Eighty-nine years ago today, in a small but growing town in Central Florida, the first child of Willie and John Peck was born. They lived with Willie's parents, youngest sister, and brother, the only ones still at home of a family of eleven children.
Her father, John, was a seaman and had already seen much of the world, although he would see even more in the years to come. Her mother, Willie, was a seamstress and had owned a store when she was a very young woman. She loved them both, but had a special devotion and affection for her father, remembering him always as so much better than he really was, and cherishing throughout her life the times she spent with him.
She would have a hard life - raped at 14 and forced to marry a much older man; then falling in love with and marrying a good-looking, sweet-talking man who never grew up; years during WWII working on airplanes and traveling between Florida and Maryland, leaving her baby son in her mother's care; contracting polio as a young mom, pregnant with her third child; and raising three children as a divorced woman in the 50s, selling door-to-door cosmetics, encyclopedias, automobiles - whatever it took to keep her family together and provide for children all but abandoned by their father.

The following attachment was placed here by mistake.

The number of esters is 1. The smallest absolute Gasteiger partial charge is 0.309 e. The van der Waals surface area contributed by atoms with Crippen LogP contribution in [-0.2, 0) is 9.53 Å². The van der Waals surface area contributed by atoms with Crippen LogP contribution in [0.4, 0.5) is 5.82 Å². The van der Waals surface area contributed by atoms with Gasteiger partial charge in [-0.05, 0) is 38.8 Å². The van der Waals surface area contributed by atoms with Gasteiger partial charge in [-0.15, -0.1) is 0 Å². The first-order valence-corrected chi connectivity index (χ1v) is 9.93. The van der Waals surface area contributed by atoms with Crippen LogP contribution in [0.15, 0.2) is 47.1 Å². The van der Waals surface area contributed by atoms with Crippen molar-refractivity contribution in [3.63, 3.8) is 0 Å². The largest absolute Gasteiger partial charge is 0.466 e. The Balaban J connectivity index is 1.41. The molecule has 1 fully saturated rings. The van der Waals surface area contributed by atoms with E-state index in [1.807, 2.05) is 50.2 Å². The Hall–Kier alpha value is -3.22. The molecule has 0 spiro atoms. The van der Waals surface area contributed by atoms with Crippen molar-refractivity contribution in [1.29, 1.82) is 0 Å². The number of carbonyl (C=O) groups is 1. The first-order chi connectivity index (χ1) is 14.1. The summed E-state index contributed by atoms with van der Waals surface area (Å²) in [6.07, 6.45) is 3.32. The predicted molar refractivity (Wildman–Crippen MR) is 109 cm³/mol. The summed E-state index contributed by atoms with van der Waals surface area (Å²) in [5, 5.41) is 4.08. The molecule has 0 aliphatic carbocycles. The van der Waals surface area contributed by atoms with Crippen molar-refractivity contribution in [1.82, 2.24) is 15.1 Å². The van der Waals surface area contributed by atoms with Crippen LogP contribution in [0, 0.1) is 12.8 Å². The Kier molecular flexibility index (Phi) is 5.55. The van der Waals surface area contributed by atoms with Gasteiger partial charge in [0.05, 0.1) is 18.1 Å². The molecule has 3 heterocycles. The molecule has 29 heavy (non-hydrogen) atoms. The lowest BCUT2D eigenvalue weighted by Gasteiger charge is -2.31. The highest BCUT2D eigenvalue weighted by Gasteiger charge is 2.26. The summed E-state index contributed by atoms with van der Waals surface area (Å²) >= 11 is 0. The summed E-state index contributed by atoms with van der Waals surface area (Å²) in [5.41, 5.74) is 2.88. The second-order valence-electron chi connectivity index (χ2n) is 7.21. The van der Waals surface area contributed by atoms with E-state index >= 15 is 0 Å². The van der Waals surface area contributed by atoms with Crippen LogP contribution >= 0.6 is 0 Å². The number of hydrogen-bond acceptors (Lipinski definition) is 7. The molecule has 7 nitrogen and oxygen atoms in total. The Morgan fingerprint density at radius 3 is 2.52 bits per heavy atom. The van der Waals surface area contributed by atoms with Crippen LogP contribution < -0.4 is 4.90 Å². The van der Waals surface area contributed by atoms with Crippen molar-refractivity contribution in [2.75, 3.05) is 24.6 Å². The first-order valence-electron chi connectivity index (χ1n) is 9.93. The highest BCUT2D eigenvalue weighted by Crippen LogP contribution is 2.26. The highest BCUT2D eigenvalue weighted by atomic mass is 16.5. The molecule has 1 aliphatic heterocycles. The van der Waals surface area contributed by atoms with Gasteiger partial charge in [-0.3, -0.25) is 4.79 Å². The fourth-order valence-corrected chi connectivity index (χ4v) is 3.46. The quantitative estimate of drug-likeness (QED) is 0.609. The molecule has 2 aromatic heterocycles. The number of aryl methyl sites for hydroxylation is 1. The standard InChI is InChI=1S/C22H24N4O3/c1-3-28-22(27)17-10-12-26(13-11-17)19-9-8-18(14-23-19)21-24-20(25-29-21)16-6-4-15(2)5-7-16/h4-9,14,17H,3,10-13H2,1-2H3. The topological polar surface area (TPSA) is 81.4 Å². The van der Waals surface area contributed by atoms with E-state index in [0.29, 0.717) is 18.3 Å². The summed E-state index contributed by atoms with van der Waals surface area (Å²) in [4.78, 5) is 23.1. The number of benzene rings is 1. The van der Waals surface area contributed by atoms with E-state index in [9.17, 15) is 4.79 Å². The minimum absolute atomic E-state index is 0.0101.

Through it all, she kept faith - in herself and in her God. Surely she must have shed many tears and wondered many times how she would ever manage; but her children never saw those tears or heard the fears of her heart. She could make hot dogs for dinner seem like a feast ("We're having meat tonight, kids! Don't eat too much or you'll get protein poisoning!"), and somehow she could always scrape up the cost of a ticket to the high school football game to see her son play.
She was mistress of a home filled with love and laughter. Her daughters' dates often ended up sitting around the kitchen table, drinking coffee and smoking cigarettes, talking until it was too late to go anywhere. Their friends nearly always preferred visiting her to spending time at their own homes. Even after her kids were all married and moved away, old boyfriends would stop by to see her, bringing their wives and kids to show off.
She grew old quickly. Polio had taken its toll, and osteoporosis was the final insult. At age 72, the doctors said she had the body of a 90-year-old. Still with that irrepressible humor - and with a breathing tube down her throat - the intensive care nurses told her and her children that they needed to keep the laughter down: "There are sick people in here!" and, "We'll just close this door so you don't disturb them."
In 1992, just 13 days after her 72nd birthday, she died. I miss her every day.
Happy Birthday, Mom. I love you.